437498 Polymer Membranes for Gas and Liquid Separations

Tuesday, November 10, 2015: 4:30 PM
155C (Salt Palace Convention Center)
Benny D. Freeman, Department of Chemical Engineering, The University of Texas at Austin, Austin, TX

In the past 30+ years, polymer membranes have emerged as a viable and widely used technology to separate gas mixtures and purify water via desalination and filtration of, for example, wastewater.  In desalination, for example, reverse osmosis membranes are the dominant technology for desalinating seawater, displacing thermally driven processes in much of the world.  In gas separations, polymer membranes are widely used for air separation and hydrogen purification, and they are increasingly being used for natural gas separation.

In recent times, focus on grand challenges facing mankind, including development of energy-efficient methods to provide clean water in both the developed and developing world and mitigate carbon dioxide levels in the atmosphere, have driven research into new platforms of membranes in our laboratories.  Additionally, the strong and often competing connections between water, energy, and food production, coupled with the shale gas and shale oil revolution currently under way in the United States, are providing new opportunities for low-energy separations.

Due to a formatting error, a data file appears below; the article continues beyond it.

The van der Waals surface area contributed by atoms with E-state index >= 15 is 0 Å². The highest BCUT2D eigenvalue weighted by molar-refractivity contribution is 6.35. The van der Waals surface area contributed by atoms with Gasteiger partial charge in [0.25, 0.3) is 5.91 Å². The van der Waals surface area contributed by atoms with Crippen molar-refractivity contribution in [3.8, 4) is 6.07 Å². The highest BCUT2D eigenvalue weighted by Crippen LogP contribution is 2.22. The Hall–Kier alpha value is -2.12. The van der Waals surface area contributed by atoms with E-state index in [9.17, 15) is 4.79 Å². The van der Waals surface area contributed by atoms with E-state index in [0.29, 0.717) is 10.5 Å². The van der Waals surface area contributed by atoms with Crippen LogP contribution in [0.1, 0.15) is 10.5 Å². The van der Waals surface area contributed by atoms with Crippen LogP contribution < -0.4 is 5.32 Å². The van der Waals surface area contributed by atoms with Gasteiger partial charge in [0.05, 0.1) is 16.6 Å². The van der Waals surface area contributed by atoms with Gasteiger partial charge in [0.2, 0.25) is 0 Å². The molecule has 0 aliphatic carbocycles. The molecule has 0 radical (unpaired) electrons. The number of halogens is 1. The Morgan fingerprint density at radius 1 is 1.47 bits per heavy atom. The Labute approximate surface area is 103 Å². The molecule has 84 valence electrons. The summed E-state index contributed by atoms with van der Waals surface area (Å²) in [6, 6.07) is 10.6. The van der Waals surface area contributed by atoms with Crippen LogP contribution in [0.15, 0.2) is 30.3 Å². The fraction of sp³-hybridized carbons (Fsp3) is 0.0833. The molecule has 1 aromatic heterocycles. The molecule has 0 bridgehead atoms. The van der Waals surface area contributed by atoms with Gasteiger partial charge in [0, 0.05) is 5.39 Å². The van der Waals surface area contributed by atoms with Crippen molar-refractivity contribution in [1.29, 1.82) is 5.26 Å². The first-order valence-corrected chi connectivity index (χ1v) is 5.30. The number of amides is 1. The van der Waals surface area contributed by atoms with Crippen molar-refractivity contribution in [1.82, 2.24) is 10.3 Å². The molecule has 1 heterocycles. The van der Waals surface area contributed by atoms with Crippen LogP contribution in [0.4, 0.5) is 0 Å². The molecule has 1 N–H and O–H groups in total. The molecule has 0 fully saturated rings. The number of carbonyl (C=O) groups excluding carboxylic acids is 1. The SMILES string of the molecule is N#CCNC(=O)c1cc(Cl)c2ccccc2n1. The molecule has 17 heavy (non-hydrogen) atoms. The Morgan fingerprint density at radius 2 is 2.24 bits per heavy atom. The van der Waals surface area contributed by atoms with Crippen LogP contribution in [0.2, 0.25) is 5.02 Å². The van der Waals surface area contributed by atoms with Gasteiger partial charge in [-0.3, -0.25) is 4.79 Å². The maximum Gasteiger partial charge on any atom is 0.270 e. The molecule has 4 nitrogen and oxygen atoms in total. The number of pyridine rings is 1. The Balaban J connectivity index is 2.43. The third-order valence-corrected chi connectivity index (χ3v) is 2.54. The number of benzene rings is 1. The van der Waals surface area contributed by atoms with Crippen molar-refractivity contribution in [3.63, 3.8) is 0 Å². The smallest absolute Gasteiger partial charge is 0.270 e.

This presentation will focus on two stories, each illustrating pathways beginning from fundamental molecular engineering of polymers to tune their properties for specific separations, followed by scale-up and commercial deployment.  In one case, membrane materials were developed with a specific affinity for CO2, resulting in membranes that are currently used for CO2 removal from H2 in H2 production and in large-scale field tests for post-combustion carbon capture.  In the second case, beginning from Office of Naval Research sponsored research in the 1990’s, focused on separation of oil/water emulsions in bilgewater about Navy ships, porous membranes used for water filtration were surface modified to improve their lifetime and performance (i.e., resistance to fouling).  Systematic tuning of the chemistry and application of these nanometer-thick surface modification coatings led to fouling-resistant, energy-efficient membranes now in commercial production for the oil and gas industry (purification of flowback water from hydraulic fracturing, desalination of water for fracking operations), municipal wastewater purification, and rural desalination.  Finally, the presentation will provide a short section on a forward-looking view of the bright future emerging for fundamental science to drive innovation in polymer membranes for both new and existing applications.

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See more of this Session: Honorary Session for Dibakar Bhattacharyya II
See more of this Group/Topical: Separations Division